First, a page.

SWEDEN - The Swedish government, through Pensionsgruppen, the multi-party pensions group, has authorised the Swedish Pension Authority Pensionsmyndigheten to investigate reforming the country's premium pensions system.

As charges are levied equally against all members, those who switch investment funds on a regular basis increase the management costs for members who are more complacent in their investment approach.

Peter Norman, financial markets minister and formerly head of AP7, has therefore suggested that members who create costs will be expected to foot the bill. 

The Swedish Pension Authority has been instructed to investigate the effect of any such changes, advising on the positive and negative impact for participants.

The Authority has said that fund management services assisting members in fund changes have not only complicated the system, but that these changes are detrimental due to the costs incurred. It will present its findings in March next year.

Additionally, the government has also asked the Swedish financial services authority, Finansinspektionen, to report on the extent of supervision applied to asset management companies who offer products within the premium pension system.

Meanwhile, it has been announced that Snorre Storset will join Nordea Savings & Asset Management in the new year.

Storset, who recently left his role as CEO of Handelsbanken Liv, the life and pensions arm of the Swedish banking group, will become head of products and operations at Nordea in February.

His role will focus on asset management, and thereby return him to the field from which he joined to take on his role at Handelsbanken Liv. A replacement has yet to be appointed at Handelsbanken.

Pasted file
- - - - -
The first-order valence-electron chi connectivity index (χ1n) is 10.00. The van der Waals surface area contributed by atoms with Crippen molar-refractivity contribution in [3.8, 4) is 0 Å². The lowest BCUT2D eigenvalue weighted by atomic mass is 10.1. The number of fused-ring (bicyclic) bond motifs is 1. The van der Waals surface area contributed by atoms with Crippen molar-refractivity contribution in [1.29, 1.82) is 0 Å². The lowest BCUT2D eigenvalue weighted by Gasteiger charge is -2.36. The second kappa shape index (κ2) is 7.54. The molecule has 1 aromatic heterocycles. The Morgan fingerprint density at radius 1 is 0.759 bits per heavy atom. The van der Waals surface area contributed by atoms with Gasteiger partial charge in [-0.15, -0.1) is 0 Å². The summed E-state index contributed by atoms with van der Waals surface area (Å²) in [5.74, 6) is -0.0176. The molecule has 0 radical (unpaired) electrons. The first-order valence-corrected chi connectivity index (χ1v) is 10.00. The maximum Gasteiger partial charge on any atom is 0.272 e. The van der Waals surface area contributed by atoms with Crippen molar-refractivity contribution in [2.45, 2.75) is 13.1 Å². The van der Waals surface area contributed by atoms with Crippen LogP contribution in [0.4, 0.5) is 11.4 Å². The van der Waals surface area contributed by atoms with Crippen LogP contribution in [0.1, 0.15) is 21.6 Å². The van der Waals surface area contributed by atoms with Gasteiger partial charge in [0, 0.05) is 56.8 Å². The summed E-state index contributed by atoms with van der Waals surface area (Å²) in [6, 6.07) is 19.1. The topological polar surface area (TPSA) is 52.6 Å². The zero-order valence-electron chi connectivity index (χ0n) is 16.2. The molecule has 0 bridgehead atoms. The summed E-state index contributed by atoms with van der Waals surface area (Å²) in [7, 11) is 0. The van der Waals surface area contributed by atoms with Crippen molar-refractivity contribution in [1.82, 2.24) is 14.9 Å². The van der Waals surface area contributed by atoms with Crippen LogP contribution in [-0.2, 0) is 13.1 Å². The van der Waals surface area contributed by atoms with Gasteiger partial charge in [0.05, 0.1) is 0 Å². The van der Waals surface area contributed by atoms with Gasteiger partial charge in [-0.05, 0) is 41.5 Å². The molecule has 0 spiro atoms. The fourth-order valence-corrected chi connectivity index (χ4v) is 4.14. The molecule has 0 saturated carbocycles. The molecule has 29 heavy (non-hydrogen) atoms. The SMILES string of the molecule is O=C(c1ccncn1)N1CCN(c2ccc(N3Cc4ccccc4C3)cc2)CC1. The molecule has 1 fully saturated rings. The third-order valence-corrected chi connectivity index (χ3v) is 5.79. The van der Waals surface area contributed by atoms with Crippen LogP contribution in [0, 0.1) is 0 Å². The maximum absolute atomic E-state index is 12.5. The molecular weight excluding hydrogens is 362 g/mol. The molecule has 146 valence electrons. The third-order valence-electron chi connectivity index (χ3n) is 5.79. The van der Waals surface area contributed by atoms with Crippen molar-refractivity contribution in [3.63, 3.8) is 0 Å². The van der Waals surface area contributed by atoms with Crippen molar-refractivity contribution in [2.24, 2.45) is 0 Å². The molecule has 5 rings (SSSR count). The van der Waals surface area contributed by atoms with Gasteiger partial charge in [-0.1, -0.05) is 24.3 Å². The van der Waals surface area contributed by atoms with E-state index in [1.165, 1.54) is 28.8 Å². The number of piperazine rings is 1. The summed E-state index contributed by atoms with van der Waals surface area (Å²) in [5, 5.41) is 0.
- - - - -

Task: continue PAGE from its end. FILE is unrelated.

Finally, 17% of all local and regional authority employees in Sweden are not aware of having occupational pensions arrangements, according to a survey commissioned by AMF, the pensions and insurance provider.

In Sweden, around 90% of the population have some form of occupational pension arrangements through their employers. Despite this, 21% of those surveyed between the ages 21-65 say that they do not have any such arrangements or that they are doubtful that they have occupational pensions.

Half of the surveyed say they would be satisfied with a pension amounting to 71-80% of their current salaries, while others say only much higher pensions would satisfy them.

In particular, out of the local and regional authority employees, 18% want between 91-100% to be happy, compared to 14% of the general population who would want this amount to be satisfied.